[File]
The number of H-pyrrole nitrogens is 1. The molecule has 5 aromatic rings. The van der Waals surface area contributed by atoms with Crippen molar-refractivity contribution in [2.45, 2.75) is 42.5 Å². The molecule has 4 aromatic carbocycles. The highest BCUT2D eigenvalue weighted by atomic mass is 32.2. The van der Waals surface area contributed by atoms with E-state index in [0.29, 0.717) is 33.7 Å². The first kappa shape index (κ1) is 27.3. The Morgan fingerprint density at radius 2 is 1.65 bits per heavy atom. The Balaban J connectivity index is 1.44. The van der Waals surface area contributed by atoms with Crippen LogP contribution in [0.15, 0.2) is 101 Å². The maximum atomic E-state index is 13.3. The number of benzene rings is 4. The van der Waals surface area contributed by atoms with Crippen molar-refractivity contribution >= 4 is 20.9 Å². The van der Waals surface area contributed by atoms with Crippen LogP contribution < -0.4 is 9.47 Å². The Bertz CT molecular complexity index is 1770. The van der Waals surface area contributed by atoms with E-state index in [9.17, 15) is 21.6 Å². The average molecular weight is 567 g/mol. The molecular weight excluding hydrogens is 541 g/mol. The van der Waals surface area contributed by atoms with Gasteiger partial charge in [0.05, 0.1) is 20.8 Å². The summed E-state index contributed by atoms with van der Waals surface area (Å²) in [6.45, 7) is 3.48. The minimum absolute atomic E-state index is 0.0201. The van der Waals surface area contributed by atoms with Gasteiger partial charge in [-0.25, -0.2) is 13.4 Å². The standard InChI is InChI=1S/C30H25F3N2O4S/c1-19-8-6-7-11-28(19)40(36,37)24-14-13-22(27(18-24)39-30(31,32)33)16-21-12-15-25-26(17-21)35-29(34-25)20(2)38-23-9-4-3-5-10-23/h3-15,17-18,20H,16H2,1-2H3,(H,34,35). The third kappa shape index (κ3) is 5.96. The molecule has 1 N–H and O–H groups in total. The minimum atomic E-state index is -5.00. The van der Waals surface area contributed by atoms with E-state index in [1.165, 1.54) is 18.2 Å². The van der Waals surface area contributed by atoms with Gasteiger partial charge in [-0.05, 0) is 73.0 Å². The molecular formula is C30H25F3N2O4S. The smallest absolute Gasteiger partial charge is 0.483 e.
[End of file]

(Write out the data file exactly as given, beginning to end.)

The number of H-pyrrole nitrogens is 1. The molecule has 5 aromatic rings. The van der Waals surface area contributed by atoms with Crippen molar-refractivity contribution in [2.45, 2.75) is 42.5 Å². The molecule has 4 aromatic carbocycles. The highest BCUT2D eigenvalue weighted by atomic mass is 32.2. The van der Waals surface area contributed by atoms with E-state index in [0.29, 0.717) is 33.7 Å². The first kappa shape index (κ1) is 27.3. The Morgan fingerprint density at radius 2 is 1.65 bits per heavy atom. The Balaban J connectivity index is 1.44. The van der Waals surface area contributed by atoms with Crippen LogP contribution in [0.15, 0.2) is 101 Å². The maximum atomic E-state index is 13.3. The number of benzene rings is 4. The van der Waals surface area contributed by atoms with Crippen molar-refractivity contribution >= 4 is 20.9 Å². The van der Waals surface area contributed by atoms with Crippen LogP contribution < -0.4 is 9.47 Å². The Bertz CT molecular complexity index is 1770. The van der Waals surface area contributed by atoms with E-state index in [9.17, 15) is 21.6 Å². The average molecular weight is 567 g/mol. The molecular weight excluding hydrogens is 541 g/mol. The van der Waals surface area contributed by atoms with Gasteiger partial charge in [0.05, 0.1) is 20.8 Å². The summed E-state index contributed by atoms with van der Waals surface area (Å²) in [6.45, 7) is 3.48. The minimum absolute atomic E-state index is 0.0201. The van der Waals surface area contributed by atoms with Gasteiger partial charge in [-0.25, -0.2) is 13.4 Å². The standard InChI is InChI=1S/C30H25F3N2O4S/c1-19-8-6-7-11-28(19)40(36,37)24-14-13-22(27(18-24)39-30(31,32)33)16-21-12-15-25-26(17-21)35-29(34-25)20(2)38-23-9-4-3-5-10-23/h3-15,17-18,20H,16H2,1-2H3,(H,34,35). The third kappa shape index (κ3) is 5.96. The molecule has 1 N–H and O–H groups in total. The minimum atomic E-state index is -5.00. The van der Waals surface area contributed by atoms with E-state index in [1.165, 1.54) is 18.2 Å². The van der Waals surface area contributed by atoms with Gasteiger partial charge in [-0.05, 0) is 73.0 Å². The molecular formula is C30H25F3N2O4S. The smallest absolute Gasteiger partial charge is 0.483 e.